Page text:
The French novelist and essayist is less concerned with the immediate political woes of Brussels and Strasbourg than with a collapse of self-confidence and a spirit of self-flagellation he finds among the former colonizers and masters of the world. This is supposedly manifested in various ways: a drop in the birthrate so drastic that populations are no longer growing and will soon decline in Spain and Italy; a reflexive hostility to the United States, and also to Israel; a self-hating or “miserablist” narrative of national and continental history; and a groveling, guilt-induced refusal to take seriously the threat from militant Islam, a threat which comes not only from as far away as Iran and Afghanistan but more and more from within, as greatly increased Muslim populations challenge, not only by their numbers, but also by their vigor and sometimes their violence, a post-Christian Europe which doesn’t believe in itself anymore and too often retreats into sour Trotzreaktionen.
EU enlargement to the east, integrating the populations within, faced with an increasingly distant America and rising powers elsewhere, what is Europe’s place this century?
India outsourcing firms set up shop in smaller towns
latimes.com– Call centres in India have a bad reputation as the breeding ground for inter-office romances. Newer, more rural openings want to avoid that. …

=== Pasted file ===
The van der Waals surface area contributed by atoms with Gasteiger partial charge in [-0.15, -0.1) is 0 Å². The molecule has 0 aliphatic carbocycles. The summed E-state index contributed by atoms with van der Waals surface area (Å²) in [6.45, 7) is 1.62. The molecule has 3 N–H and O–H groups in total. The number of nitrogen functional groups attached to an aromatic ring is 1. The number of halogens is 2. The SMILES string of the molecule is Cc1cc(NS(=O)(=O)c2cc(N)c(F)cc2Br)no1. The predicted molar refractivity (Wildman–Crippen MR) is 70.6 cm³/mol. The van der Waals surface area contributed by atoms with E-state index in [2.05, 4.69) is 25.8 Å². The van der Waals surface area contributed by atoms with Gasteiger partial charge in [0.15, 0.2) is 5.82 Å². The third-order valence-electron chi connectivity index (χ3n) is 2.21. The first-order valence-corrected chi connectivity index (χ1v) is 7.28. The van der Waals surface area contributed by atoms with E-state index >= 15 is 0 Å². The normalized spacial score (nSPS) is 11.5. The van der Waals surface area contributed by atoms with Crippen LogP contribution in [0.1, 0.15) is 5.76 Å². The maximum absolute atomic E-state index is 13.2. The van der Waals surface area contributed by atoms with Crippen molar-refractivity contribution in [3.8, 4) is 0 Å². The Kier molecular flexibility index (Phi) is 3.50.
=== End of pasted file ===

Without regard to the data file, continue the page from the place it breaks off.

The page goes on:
EU sees solar power imported from Sahara in 5 years
Reuters– Europe will import its first solar-generated electricity from North Africa within the next five years. …
It’s all about China now, get used to it
leighdrogen.com– Focus on companies doing business in China Brazil and India, the three centers of real growth. Says Drogen. …
Smart, young, and broke
Newsweek– White-collar workers are China’s newest underclass, the ant class. …
Tech & Media
Public Press started online, now turns to print
sfgate.com– One local newspaper is bucking the trend and going back to print. …
“The whole music business infrastructure is about selling out”
37signals.com– The whole music business infrastructure, the baby boomer infrastructure anyway, is about selling out. …
Why Amazon’s Kindle will eventually win the e-Book wars
gigaom.com– If Amazon wants to keep the device around, it will have to transform it from a mere e-book reader to a content consumption device that matches the iPad in its capabilities. …
Business & Finance
Slowed food revolution
prospect.org– Obama seeks to boost demand for organic food but doesn’t offer meaningful support for the people who grow it. …
A colossal fracking mess
vanityfair.com– The dirty truth behind the new natural gas. …
Freight fright *alert*
FT Alphaville– This particular forward macro-economic indicator experienced its biggest weekly decline since 2008. …
Why bad guys matter
foreignpolicy.com– At the core of all successful societies are procedures for blocking the advancement of bad men. …
Eye of the beholder
moreintelligentlife.com– What does it take to make a hit reality show? …
Everything you need to know about the Internet
The Guardian– In spite of all the answers the Internet has given us, its full potential to transform our lives remains the great unknown. …
40,000 deaths a year due to junk food
France is now, sitting at the bottom of the Group A table, and amazingly out of the World Cup after 2 losses and 1 draw.